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In the heated den of the Greek Club on Emad el-Din Street in downtown Cairo, sweating bodies heave and move to the infectious reggaeton fused with a tabla beat, as Amr Haha, DJ Figo, and Sadat swing their mics back and forth, bantering, ad-libbing, and cheering. One takes a swig out of his Stella, another dips the mic into the sea of eager hands as the jolly crowd sings along to the simple, lewd lyrics of “Aha el shibshib daa’!” or “F***, I’ve lost my slippers!”
Haha’s lyrics are profoundly profane; his specialty of Arabic electronic music is called “mahraganat,” which literally translates to “festival music.” The high-pitched, auto tuned vocals are as vulgar as they are exciting, and together with the irresistible beat laced with a sample of a pop or rap song melody, they create an irresistibly energetic and raw sound. This music is the counter-attack to the likes of Tamer Hosny and Amr Diab, the other side of the coin of mainstream Arabic pop in all its clean-cut, generic, and bubble-wrapped glory. While Hosny and Diab spend millions on their music videos and perfectly tanned biceps, their lyrics follow generic themes that fail to address and engage the average man on the street the way that mahraganat songs do.
Just the fact that Haha and his friends use the lewd term ‘aha’ in their song’s title is enough to garner shocked and fascinated attention—as well as over 2 million hits on their YouTube clip: it is outrageous, audacious to even consider swearing in a song—and in Arabic, at that—when Egyptian listeners have become so oversaturated with the same old lyrics about loving, longing, losing, wanting, etc. If anything, the lyrics are refreshing, the music is joyous, and mahraganat packages an alternative music scene that is more relevant, more real than Egyptian pop music.
This is the music of the streets of Cairo, of the taxi drivers and microbuses. It filters out from the colorfully lit boats over the Nile, and from the delivery motorbikes zipping through the spider web of stagnant Cairo traffic. It is the music played in street weddings, in Cairo suburbs that you may have never heard of like Matareya, Sabteya, and Amareya. While many hail these musicians as heroes and idols, you will not hear their songs on Nile FM or see their homemade music videos on TV just yet.
Haha and his crew of Sadat and Figo sing and dance all night long on uninhibited energy; synchronizing moves, dancing on the speakers, and hypnotizing their fascinated, writhing audience of tourists who have made their pilgrimage to Emad el-Din Street for an exciting night of festival music.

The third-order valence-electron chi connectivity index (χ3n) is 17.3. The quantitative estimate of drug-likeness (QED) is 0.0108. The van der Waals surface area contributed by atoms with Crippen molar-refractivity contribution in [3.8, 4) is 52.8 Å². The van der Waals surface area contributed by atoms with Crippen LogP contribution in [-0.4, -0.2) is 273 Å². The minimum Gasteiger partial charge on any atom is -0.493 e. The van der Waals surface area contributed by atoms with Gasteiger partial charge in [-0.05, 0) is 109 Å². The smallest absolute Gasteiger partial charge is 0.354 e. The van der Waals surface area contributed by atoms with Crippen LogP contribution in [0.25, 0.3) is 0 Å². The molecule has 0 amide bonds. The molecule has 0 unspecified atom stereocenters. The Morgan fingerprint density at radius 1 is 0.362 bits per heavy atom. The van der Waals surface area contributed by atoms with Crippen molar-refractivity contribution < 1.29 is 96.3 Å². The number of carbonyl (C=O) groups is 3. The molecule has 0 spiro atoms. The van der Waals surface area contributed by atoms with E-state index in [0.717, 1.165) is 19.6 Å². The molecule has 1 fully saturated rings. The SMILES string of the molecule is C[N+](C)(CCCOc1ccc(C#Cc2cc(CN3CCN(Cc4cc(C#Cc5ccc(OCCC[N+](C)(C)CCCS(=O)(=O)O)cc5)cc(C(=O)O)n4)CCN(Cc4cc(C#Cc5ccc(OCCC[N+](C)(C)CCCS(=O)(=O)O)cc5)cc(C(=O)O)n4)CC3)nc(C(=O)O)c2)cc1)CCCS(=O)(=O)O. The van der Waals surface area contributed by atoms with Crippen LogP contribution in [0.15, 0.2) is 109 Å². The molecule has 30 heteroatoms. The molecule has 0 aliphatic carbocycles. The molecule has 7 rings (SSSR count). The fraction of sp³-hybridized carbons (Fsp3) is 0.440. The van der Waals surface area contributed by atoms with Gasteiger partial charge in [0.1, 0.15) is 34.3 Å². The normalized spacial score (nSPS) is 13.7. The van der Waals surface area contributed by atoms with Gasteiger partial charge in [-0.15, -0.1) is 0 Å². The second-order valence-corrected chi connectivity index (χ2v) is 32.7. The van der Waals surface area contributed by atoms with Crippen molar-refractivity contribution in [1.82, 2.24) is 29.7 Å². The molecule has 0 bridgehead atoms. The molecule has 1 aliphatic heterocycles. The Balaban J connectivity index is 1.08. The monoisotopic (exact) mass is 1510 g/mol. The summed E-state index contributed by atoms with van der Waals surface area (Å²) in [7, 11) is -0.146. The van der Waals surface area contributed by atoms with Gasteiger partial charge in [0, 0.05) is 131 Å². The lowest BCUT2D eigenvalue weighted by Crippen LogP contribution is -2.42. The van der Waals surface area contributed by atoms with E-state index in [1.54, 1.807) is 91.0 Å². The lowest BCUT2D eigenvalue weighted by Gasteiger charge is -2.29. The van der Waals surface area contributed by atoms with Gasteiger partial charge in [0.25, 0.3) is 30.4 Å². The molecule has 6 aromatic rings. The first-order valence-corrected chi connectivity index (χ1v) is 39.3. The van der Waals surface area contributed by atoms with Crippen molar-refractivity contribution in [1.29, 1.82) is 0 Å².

Increasingly, there is a migration of middle class listeners to the realm of mahraganat music; perhaps because it is refreshingly authentic and the other side to the coin of the revolutionary anthems saturating the airwaves in Egypt for the past fifteen months. Then again, perhaps it is the sheer simplicity of the music’s formula: it distracts you, shocks you, and compels you to dance; but the lyrics have substance to them.
“Amr Haha and his friends are genuine shaabi singers; they have a high sense of aesthetics, beats, and sophistication,” says twenty-nine-year-old Kareem, one of the audience members at the Greek Club.
Kareem’s favorite part of Haha’s performance is when the group intersperses their lyrics with the slogan “yasqut yasqut hokm al-‘askar,” or “down, down with military rule.” Repeatedly and spontaneously, like a bout of tourette's, they flit between lyrics about flirtatious girls and lewd, aggressive political chants that have the crowd enthralled and cheering with joy. Those eager for another dose of reckless singing and boundless energy make their way to After Eight every Saturday, where Haha and his collaborators have a regular gig in the dark, smoke-filled space.
[Wezza performing. Image from “Underground/On the Surface.”]
Haha is not the only name breaking onto the middle class’s music scene. Twenty-three-year-old DJ Ortega and his friends Oka and Wezza call themselves “Tamanya Fil Meya,” or eight percent. Tamanya Fil Meya are the subject of a documentary feature by Egyptian filmmaker Salma El Tarzi, “Underground/On the Surface/Raise Your Hand if You Love God,” due out in early 2013. The film follows the singers in the Cairo suburb of Matareya as they talk about their struggles as artists and their identity that is completed embedded in their neighborhood.